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J Neural Transm Suppl. 1997;50:89-105.

N-methyl-(R)salsolinol as a dopaminergic neurotoxin: from an animal model to an early marker of Parkinson's disease.

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Department of Biosciences, Nagoya Institute of Technology, Japan.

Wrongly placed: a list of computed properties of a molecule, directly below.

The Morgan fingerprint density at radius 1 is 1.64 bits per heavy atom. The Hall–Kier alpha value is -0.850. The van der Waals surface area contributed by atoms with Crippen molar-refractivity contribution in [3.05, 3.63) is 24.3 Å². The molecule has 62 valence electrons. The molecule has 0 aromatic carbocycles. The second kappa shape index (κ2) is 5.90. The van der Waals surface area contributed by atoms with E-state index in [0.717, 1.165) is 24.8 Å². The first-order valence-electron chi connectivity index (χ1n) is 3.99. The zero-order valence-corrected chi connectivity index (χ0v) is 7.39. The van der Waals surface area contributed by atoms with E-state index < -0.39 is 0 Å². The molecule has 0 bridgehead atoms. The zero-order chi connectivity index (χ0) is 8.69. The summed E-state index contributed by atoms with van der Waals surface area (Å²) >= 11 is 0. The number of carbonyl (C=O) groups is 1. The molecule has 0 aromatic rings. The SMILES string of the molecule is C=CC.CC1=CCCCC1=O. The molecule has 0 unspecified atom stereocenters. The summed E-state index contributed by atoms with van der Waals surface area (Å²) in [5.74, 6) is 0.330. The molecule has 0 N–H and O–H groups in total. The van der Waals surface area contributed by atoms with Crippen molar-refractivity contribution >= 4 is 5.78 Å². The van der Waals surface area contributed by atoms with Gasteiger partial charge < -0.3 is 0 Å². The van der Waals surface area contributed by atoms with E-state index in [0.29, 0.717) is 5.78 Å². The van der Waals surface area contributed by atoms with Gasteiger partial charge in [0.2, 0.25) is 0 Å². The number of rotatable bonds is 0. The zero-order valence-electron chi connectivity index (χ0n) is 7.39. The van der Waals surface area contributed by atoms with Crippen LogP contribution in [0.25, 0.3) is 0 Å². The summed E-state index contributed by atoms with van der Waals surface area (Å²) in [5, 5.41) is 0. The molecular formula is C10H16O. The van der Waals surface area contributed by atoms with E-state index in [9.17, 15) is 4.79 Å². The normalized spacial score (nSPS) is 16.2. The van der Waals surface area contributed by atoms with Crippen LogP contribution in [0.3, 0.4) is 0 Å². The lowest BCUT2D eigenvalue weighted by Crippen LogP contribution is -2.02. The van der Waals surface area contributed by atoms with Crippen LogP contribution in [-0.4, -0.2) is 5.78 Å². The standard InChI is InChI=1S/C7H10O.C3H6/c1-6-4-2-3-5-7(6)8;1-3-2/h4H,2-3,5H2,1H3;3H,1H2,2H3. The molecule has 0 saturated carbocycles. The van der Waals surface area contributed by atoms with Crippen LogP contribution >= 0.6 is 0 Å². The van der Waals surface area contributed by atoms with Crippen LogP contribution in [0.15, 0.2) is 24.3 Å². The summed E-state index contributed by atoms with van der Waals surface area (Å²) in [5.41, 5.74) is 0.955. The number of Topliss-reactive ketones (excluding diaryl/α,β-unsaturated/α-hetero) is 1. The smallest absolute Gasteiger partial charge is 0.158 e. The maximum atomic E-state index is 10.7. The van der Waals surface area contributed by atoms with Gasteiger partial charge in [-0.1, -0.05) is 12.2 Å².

A dopamine-derived 1(R), 2(N)-dimethyl-6,7-dihydroxy-1,2,3,4-tetrahydrosioquinoline [N-methyl-(R)salsolinol] was found to occur enantioselectively in human brain. This isoquinoline induced parkinsonism in rat after injection in the striatum, and the behavioral, biochemical and pathological changes were very similar to those in Parkinson's disease. N-Methyl-(R)salsolinol depleted dopamine neurons in the rat substantia nigra without necrotic tissue reaction, which may be due to the apoptotic death process, as proved by its induction of DNA damage in dopaminergic neuroblastoma SH-SY5Y cells. N-Methyl-(R)salsolinol was found to increase significantly in the cerebrospinal fluid of parkinsonian patients. All these results suggest that N-methyl-(R)salsolinol may be an endogenous neurotoxin to cause Parkinson's disease and the enzymes involved in its biosynthesis and catabolism may be endogenous factors in the pathogenesis of this disease.

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